They recommend dawn dish soap (no bleach additives) and cascade detergent, but that could just be cross-promotion and not better cleaning.

I’ve had a similar set of Calphalon (plus a few additional pieces) for over 4 years, and it’s one of my most prized possessions. I wash them by hand and never let metal touch the surfaces. I won’t say any more, so as not to prejudice your review.

But here’s one test you might want to make: Fry something in one of the skillets . . . and “forget” about it until it becomes something hard and black and smokey. Then see how well the piece can be cleaned. This is one of the real-world issues that people occasionally have to deal with.

The even heat issue also means that you should be able to maintain a boil even at lower heat settings. Most of this type cookware recommends not setting the stove heat above medium.

I was going to say the same as Panache. “Burn” something in the pan and then clean it.

I’m interested in the dishwasher aspect. I strictly hand-wash mine (not that it’s a big pain; nothing sticks). Run 'em through a bunch of times and check for scratching.

So any chance you want to share how you managed to get Calphalon to send you a free set of pans?

ok ,I am burning some potatoes right now. My house is starting to stink :slight_smile: Potatoes are usually tough to clean off my stainless pans. Maybe I should do some rice, that is even tougher.

I have run them through the dishwasher a few times, they look fine, but I must admit it makes me nervous. I want to test the pans but I don’t want to ruin them either. And I must admit half the time they are not worth taking up space in the dishwasher because I just have to wipe them off a little to get them clean. I don’t know how to really test that aspect in a month anyway - I would assume if they claim to be dishwasher safe they can stand at least a few weeks of dishwasher use. I wonder more about how they will look in a year. Although they do have a lifetime warranty and says they will replace any item cared for according to the instructions, and the instructions say 100% dishwasher safe. (Is Calphalon really known for standing by their warranties?)

This may be a stupid question, but I have a newer electric stove, the flat-top kind. How does this affect the heat distribution tests…the pans sit flat on the stove and all parts of the pan touch the heat. I never noticed a difference in my stainless pans on cooking near the edges either, is it more pronounced on a gas stove?

I did notice that I can boil at lower heat though when I made pasta yesterday. Here are the recommended heat instructions:
high heat for boiling and reducing (I was able to turn the heat down to med. to keep a boil, on my other pans I had to keep it higher)
medium-high for searing, sauteing, frying and stir-frying
low for warm/simmering

Jorge, I listen to a podcast for working moms, and they have an online community that I joined also. A few weeks ago I received a request through that community to do a quick survey about my cookware, it took me 2 minutes and I forgot about it until a few weeks later, when I got an e-mail from Calphalon inviting me to a group of 500 to get free products to review. I figured I might get a single utensil, or a knife or maybe a single pot. It made my day to come home to a giant box on my doorstep - I was stunned that I got this whole set! I checked with the other members and most did just get one or 2 items (although still very nice ones - big pots, dutch ovens, knife sets, appliances, etc.)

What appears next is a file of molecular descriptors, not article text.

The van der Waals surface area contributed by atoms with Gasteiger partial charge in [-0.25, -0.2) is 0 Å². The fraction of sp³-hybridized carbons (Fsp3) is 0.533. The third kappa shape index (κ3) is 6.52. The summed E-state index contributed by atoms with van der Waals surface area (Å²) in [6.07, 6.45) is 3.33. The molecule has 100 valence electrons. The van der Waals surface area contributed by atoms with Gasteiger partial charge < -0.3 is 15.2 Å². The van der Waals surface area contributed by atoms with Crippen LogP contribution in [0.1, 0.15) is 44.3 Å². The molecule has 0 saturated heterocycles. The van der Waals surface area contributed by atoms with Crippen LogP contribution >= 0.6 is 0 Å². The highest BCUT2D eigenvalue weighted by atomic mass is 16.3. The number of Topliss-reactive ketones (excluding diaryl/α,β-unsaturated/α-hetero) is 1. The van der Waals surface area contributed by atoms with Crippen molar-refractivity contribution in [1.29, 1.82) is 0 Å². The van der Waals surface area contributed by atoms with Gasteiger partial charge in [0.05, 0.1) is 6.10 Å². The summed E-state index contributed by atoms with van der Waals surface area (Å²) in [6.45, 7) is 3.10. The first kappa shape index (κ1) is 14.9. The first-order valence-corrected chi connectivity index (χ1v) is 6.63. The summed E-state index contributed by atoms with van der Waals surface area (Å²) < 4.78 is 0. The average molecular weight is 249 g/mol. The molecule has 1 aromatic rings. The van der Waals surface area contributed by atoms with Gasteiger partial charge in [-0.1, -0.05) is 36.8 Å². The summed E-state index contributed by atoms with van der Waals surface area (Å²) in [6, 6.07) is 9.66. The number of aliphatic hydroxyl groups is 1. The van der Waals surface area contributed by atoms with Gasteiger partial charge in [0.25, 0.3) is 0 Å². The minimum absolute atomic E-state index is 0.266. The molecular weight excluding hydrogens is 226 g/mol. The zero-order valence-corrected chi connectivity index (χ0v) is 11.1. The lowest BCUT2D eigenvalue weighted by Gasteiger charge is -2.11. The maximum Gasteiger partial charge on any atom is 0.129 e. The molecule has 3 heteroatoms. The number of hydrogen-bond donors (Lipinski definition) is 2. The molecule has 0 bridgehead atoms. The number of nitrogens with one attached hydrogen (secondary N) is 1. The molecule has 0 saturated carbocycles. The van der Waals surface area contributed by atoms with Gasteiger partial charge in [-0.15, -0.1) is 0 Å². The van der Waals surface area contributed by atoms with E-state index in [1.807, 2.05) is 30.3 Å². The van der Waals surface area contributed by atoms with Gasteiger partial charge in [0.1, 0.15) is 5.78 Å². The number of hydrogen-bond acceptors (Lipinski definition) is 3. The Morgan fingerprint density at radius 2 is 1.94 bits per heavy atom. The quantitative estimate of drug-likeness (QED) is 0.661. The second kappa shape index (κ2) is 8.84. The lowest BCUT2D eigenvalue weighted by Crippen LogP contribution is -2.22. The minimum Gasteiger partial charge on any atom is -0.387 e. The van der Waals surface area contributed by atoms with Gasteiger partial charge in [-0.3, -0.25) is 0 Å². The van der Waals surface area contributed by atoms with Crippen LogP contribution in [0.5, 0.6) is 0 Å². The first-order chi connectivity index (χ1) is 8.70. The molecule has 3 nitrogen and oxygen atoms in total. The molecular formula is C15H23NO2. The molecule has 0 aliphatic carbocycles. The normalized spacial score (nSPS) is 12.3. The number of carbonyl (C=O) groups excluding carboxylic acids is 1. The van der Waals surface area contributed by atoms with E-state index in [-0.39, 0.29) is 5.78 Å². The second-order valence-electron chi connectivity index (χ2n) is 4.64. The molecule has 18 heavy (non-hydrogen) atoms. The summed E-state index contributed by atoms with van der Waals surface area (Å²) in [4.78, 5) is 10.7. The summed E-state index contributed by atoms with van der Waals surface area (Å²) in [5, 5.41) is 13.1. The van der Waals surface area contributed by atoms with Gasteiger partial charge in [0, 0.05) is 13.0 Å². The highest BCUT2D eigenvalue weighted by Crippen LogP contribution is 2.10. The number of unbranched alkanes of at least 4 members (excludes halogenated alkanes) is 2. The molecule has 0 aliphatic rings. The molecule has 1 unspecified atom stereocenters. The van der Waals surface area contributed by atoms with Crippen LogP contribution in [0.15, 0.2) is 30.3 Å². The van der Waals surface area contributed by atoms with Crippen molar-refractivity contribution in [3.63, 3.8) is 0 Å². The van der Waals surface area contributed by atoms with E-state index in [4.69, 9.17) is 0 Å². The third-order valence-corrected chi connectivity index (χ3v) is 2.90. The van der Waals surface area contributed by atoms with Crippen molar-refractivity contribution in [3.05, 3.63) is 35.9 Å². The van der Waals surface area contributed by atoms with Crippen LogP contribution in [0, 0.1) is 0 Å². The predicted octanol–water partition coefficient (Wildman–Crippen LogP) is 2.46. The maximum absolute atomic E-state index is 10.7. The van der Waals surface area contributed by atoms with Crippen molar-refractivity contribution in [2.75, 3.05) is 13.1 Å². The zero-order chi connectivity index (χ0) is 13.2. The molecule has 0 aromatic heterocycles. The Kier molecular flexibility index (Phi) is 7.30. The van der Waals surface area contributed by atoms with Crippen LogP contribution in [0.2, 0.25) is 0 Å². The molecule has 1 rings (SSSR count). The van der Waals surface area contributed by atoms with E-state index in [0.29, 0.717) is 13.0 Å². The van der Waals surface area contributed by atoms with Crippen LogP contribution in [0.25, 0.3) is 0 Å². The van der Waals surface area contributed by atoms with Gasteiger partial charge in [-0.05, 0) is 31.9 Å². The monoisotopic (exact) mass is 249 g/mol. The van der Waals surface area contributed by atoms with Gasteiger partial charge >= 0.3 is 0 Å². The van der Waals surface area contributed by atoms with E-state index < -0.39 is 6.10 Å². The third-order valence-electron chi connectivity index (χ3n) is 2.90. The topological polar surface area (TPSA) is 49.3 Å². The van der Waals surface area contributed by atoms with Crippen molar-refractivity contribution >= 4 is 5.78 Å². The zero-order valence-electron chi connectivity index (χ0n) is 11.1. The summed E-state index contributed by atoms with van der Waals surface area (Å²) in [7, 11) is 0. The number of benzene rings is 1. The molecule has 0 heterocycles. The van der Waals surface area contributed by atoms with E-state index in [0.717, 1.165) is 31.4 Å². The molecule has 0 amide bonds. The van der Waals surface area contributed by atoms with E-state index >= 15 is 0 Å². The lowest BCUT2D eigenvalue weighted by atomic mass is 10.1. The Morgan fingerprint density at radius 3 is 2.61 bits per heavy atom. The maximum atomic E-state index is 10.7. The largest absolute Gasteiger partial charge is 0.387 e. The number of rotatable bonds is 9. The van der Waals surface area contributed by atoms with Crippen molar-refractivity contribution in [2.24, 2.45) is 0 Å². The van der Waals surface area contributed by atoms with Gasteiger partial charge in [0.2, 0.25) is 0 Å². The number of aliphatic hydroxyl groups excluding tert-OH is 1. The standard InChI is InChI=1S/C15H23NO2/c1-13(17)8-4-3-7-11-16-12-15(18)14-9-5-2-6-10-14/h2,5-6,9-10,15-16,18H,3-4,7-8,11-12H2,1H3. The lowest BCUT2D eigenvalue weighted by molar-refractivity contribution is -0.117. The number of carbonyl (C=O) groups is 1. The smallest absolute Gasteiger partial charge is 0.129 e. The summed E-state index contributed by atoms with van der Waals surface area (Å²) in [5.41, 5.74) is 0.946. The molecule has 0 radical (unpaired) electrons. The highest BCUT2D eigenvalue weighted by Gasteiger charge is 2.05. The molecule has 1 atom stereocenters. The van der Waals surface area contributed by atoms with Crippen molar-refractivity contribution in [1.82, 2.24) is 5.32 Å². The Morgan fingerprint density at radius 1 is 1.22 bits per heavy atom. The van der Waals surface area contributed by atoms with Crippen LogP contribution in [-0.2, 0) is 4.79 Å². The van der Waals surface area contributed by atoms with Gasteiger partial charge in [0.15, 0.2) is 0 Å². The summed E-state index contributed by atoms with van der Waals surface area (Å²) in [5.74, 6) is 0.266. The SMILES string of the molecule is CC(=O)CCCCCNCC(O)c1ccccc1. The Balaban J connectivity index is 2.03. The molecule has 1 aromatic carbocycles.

Our community must fit the demographic they want feedback/word of mouth from. I must admit I am hoping the pans do well in all aspects as I want to give them a good review :slight_smile: but to be fair, if I was considering shelling out this kind of money on pots I would want fair comments and not just people gushing because they got free product. So I am thinking about what people want to read about when considering these pots.

My house is now smokey and I had a pan full of blackness. The whole mess slid right out and I cleaned it with a damp paper towel. It would have taken me a week to scrub that out of my stainless pans (in fact I have one that never quite recovered from a similar episode). My 5 year old got nervous though, and asked if that was what we were having for dinner.

ETA - I just noticed that the rivets inside the pan where the handle attaches had charring on them and that did take some scrubbing to get off. Not bad, though.

IME, Calphalon is very good at honoring their warranty - I forget exactly what the wording of it is, but if you have a pan that’s gotten beat up through honest use, ship it to them, and a couple of weeks later, they’ll send you a new pan from whatever’s closest to it in the current product lines. (Their classic hard-anodized line is gone, so those are exchanged for “One” pans.) I even sent in a thrashed non-stick pan that I bought for something like five bucks at a thrift shop, and it was magically turned into a new pan. Pretty much as long as the pan doesn’t look like it was set on fire or run through the dishwasher, (the finish on the old anodized line would either get all warty or come off completely, so it was obvious) they’ll replace it.

I’d expect them to be just as generous with this new design.

As for hot spots… radiant ranges don’t have much problem with them, but I suppose you could simulate one by moving the pan half off the element, or using the largest pan on your smallest element. But really, if these are the same sort of heavy gauge aluminum pans that could cave in a skull that they’ve been making all these years, you don’t need to worry about hot spots.